Over coffee one morning, at one point she cocked her head and looked at me with a sort of bemused grin.

"What?" I said.

"Of all the people I know with some sort of serious spiritual practice," she said. "You might be the only one I know for whom the practice actually makes their life better, happier."

This statement both pleased me and saddened me. My friend almost certainly sees me as a little more serene and "together" than I actually am. I struggle mightily with insecurities and self doubts, though I have become kinder to myself in recent years. I catch myself behaving stupidly all the tim. But she is right in some ways: it is undeniably true that spirituality has made my life genuinely better, and this was the piece that pleased me--that the fact was obvious to others.

What saddened me was that the other half of the statement was also true. Lots and lot of people aren't really made better or happier by their spiritual practice at all, and this is truly a shame. And it suggests that something is wrong.

Quite a long time ago, I decided that the only legitimate goal of the spiritual instinct should be the pursuit of a genuine happiness and peace of mind, and it was perhaps this that my friend sensed in me. As we talked, though, we realized how many people we both knew for whom spirituality meant different things.

There are quite a lot of people, many of them participants in traditional church communities, whose traditions seem intent on convincing them of their loathsomeness, their shame. This was largely what the Lutherans wanted for me, all those years ago, and it was why I said no to that club. And in all the years since, I have rarely seen a Christian or Jewish worship service that didn't premise itself on the principle that humans are incorrigibly awful to start with. Nothing very happy in any of those places, at least that that I could see.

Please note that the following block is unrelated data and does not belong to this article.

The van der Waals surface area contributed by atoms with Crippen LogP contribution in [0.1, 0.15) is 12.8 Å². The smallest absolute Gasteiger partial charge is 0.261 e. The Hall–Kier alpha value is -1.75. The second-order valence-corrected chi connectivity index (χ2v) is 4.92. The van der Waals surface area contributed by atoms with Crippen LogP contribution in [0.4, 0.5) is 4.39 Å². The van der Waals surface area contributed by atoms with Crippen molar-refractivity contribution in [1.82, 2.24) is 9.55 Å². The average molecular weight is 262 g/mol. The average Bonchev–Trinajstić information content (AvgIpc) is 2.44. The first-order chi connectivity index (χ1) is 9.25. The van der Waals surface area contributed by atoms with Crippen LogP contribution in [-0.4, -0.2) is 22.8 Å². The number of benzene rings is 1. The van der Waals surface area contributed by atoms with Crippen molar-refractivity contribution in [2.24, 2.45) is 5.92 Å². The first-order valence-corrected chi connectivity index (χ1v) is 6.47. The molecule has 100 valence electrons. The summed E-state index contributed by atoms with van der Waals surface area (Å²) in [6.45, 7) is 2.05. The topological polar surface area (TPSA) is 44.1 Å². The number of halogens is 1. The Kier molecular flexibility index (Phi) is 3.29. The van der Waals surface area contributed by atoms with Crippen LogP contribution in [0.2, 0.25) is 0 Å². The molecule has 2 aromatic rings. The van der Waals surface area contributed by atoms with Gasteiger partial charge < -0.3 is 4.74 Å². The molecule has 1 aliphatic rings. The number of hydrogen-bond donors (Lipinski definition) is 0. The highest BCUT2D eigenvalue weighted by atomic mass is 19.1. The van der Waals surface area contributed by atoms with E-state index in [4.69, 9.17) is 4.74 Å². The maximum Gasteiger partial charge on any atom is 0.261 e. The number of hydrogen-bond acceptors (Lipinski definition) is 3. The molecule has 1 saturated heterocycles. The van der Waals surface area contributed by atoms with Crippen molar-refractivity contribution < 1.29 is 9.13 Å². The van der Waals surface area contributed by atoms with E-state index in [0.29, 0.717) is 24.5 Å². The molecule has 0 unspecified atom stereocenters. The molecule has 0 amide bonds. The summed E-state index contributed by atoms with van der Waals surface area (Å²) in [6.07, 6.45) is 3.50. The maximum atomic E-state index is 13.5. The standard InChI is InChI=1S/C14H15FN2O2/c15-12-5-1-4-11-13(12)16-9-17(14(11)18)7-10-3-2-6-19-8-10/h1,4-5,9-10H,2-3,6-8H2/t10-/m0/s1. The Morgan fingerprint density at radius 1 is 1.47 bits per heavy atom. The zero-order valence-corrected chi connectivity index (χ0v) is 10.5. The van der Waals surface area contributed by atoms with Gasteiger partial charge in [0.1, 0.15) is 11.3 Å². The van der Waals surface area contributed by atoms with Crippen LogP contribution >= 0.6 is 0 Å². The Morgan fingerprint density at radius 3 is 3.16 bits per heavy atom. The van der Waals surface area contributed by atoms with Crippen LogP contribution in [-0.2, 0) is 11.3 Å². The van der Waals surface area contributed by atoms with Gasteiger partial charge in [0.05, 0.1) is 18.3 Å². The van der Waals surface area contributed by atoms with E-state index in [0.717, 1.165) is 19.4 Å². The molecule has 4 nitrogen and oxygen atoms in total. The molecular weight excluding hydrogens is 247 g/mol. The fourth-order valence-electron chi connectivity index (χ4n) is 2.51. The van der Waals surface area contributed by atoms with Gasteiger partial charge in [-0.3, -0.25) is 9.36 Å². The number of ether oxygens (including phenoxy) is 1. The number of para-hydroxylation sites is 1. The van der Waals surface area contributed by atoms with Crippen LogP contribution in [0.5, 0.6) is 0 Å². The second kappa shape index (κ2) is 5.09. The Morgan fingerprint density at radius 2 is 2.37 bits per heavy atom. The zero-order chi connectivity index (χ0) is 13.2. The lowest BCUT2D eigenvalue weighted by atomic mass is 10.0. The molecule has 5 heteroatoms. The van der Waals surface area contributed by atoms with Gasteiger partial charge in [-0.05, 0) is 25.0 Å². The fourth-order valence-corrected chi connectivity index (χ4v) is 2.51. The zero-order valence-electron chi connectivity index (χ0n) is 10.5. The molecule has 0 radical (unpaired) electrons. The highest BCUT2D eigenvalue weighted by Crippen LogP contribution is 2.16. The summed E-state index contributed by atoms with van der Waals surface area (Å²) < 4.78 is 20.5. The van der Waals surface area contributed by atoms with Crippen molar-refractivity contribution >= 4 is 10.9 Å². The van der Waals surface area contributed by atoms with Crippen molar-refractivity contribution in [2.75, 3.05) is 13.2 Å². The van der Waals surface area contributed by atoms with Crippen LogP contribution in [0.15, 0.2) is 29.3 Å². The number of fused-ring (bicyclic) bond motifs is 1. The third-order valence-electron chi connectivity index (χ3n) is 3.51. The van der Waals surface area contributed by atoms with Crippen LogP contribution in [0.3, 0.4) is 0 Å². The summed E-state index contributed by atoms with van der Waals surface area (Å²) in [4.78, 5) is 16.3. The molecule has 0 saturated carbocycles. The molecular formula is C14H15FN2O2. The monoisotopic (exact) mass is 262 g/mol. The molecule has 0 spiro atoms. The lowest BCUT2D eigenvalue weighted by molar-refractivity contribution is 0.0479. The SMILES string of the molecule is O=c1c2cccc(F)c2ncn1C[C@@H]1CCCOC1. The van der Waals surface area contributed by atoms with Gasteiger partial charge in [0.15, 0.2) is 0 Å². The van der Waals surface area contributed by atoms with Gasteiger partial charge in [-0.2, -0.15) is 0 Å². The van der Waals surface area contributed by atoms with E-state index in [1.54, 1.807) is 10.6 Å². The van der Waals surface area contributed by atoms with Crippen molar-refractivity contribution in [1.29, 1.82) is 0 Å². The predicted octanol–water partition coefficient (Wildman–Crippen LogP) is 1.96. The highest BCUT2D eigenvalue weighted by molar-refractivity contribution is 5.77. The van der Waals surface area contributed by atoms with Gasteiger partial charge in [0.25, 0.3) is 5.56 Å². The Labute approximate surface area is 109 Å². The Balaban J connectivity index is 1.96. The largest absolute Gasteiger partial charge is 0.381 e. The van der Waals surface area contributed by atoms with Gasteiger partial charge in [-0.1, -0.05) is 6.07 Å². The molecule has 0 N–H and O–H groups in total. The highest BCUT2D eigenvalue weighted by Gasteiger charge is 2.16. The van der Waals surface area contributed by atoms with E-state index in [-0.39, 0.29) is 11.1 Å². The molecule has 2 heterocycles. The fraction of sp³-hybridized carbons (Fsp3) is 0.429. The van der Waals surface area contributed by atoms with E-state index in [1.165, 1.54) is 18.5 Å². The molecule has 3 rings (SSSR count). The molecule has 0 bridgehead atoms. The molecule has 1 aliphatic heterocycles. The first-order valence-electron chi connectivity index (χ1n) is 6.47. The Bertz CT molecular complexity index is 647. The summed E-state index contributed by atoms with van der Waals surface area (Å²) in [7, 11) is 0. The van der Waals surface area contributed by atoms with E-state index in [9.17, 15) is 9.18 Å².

And we both knew people, many of them belonging to new age spiritual movements, who seemed to use spirituality to hide from their inherent unhappiness, changing directions frequently whenever the discipline of the month was no longer able to mask the truth. This kind of thing has been no more acceptable to me than the religions of damnation.

All this is largely why I tended toward the Buddhist philosophy a while back. Here, there was no deity, no real liturgy, only something that made common sense. For there is really only one prayer in all of Buddhism, and although the precise words vary, the idea expresses precisely what I believe:

"May all beings know happiness, and the causes of happiness."

I thought this expressed with brilliant simplicity what the spiritual instinct wants from our evolution, and thus that's the way I practice.

Spirituality for me, then, is actually rather scientific. The goal is to analyze the constituents of true happiness, to pursue behaviors that move us in that direction, and avoid behaviors that deter us from that goal. I have had moments that might rightly be called "mystical," but arriving there has always been a matter of following common sense and the logic of experience.

As we talked, I realized several things about the way I live (this is what good friends do for you: show you things about yourself).